As a university instructor, I have the opportunity to interact with a wide array of students who come from diverse musical backgrounds. Despite having different interests, they all share the same desire to pursue an education in music and to experience it in a wide variety of contexts and settings. Because of this, I continually seek to develop new ways to communicate and engage with my students so that I am better able to help them learn. I do this by seeking to understand the background from which each student comes, what their world view is, and what their overall life and career goals are.
As an applied viola teacher, I believe that every student has a unique musical personality and their own approach to playing music. Owing to this, each student must be approached as an individual and in a way that does not suppress their unique personal characteristics. While developing a student’s technique, I think that a teacher must be careful not to force upon them a rigid and immovable learning system that runs counter to their previous musical development and personality traits. Even while using the same instructional material across an entire studio, a flexible and imaginative teacher can take into consideration a variety of different learning styles and formulate new methods that are appropriate to each student in their care. Inflexibility in the teaching method and the assumption that there is only one proper way of improving musicianship can often times be harmful to the student’s self esteem and interfere with their course of study. It is the responsibility of the teacher to find the right pedagogical and technical material to help the student expand upon and develop their talents, while at the same time not interfering with or dampening their love for music.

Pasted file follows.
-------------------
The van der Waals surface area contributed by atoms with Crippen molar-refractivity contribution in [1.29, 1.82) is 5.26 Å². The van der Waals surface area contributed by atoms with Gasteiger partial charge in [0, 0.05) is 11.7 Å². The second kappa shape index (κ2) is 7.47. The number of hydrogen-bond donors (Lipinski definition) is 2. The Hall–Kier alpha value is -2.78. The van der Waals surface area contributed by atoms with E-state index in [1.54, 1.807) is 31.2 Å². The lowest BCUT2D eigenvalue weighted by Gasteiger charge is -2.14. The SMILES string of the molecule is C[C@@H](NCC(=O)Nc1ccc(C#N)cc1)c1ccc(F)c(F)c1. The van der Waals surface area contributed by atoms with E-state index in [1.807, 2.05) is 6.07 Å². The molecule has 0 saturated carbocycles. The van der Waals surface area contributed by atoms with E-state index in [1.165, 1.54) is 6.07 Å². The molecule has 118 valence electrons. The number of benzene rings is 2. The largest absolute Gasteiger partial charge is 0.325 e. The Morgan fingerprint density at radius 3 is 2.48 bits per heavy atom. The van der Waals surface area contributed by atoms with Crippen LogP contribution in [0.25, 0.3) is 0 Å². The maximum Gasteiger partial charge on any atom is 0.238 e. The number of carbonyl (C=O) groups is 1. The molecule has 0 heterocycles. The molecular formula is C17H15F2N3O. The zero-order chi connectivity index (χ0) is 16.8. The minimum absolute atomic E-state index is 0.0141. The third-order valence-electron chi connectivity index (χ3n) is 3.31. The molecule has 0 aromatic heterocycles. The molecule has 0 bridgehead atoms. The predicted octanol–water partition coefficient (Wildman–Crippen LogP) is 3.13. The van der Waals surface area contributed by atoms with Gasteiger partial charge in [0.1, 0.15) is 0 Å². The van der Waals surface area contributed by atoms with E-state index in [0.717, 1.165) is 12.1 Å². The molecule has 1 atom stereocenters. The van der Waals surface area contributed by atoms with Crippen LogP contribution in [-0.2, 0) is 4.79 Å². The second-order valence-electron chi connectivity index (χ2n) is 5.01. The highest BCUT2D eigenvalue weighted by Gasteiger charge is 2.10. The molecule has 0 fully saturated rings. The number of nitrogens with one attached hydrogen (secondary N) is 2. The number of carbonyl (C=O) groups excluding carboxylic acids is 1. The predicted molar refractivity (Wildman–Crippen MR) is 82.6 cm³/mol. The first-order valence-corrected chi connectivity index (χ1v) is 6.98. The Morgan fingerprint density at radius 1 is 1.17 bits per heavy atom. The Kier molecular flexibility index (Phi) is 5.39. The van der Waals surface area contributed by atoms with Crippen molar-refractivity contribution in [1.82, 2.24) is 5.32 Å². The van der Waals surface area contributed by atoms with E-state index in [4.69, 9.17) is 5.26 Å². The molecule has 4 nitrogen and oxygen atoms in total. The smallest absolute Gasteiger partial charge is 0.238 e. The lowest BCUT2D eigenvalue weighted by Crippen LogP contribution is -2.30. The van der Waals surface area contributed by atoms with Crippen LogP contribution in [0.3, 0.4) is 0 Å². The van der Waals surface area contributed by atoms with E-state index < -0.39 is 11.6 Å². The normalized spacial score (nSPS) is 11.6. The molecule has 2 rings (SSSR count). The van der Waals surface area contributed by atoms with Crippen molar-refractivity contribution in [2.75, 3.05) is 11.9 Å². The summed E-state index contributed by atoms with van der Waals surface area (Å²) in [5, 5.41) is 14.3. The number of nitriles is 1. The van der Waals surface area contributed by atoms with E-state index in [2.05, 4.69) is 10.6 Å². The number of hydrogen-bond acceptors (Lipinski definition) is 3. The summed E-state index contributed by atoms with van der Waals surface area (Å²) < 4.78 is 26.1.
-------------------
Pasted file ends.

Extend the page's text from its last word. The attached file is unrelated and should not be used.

I believe that in addition to playing the standard repertoire, the most effective way to improve a student’s skill is through the study of a wide variety of scales, etudes and technical exercises. Through progressive study of these materials, each student discovers how their hands work and what the best way for them to execute technical challenges is. Additionally, I encourage my students to listen to and become familiar with as much repertoire as possible. A greater familiarity with the repertoire of our instrument will naturally lead towards the student being able to choose pieces to work on by themselves instead of being assigned them. By doing this, students become more engaged in their work, pursue it with increased commitment, and enjoy it more. Throughout the process of learning, it is essential to help students retain and express their musical personality, all the while keeping them on a path toward what is considered to be fine playing.